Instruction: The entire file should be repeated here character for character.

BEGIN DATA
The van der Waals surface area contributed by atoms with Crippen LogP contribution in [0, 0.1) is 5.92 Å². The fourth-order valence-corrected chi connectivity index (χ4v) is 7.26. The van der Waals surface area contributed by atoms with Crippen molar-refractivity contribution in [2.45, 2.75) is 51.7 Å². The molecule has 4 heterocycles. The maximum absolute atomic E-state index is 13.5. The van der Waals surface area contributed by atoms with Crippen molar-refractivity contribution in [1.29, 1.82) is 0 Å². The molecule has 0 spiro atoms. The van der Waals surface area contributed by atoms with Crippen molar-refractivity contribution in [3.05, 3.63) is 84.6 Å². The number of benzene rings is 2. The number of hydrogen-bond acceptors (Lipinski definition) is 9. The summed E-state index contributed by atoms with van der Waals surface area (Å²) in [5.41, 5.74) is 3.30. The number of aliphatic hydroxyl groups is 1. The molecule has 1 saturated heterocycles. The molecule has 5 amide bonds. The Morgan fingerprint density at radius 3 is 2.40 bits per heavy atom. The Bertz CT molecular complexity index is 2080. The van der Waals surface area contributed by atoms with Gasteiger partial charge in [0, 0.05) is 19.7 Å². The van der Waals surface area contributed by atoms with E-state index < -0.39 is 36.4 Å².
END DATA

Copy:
The van der Waals surface area contributed by atoms with Crippen LogP contribution in [0, 0.1) is 5.92 Å². The fourth-order valence-corrected chi connectivity index (χ4v) is 7.26. The van der Waals surface area contributed by atoms with Crippen molar-refractivity contribution in [2.45, 2.75) is 51.7 Å². The molecule has 4 heterocycles. The maximum absolute atomic E-state index is 13.5. The van der Waals surface area contributed by atoms with Crippen molar-refractivity contribution in [1.29, 1.82) is 0 Å². The molecule has 0 spiro atoms. The van der Waals surface area contributed by atoms with Crippen molar-refractivity contribution in [3.05, 3.63) is 84.6 Å². The number of benzene rings is 2. The number of hydrogen-bond acceptors (Lipinski definition) is 9. The summed E-state index contributed by atoms with van der Waals surface area (Å²) in [5.41, 5.74) is 3.30. The number of aliphatic hydroxyl groups is 1. The molecule has 1 saturated heterocycles. The molecule has 5 amide bonds. The Morgan fingerprint density at radius 3 is 2.40 bits per heavy atom. The Bertz CT molecular complexity index is 2080. The van der Waals surface area contributed by atoms with Gasteiger partial charge in [0, 0.05) is 19.7 Å². The van der Waals surface area contributed by atoms with E-state index < -0.39 is 36.4 Å².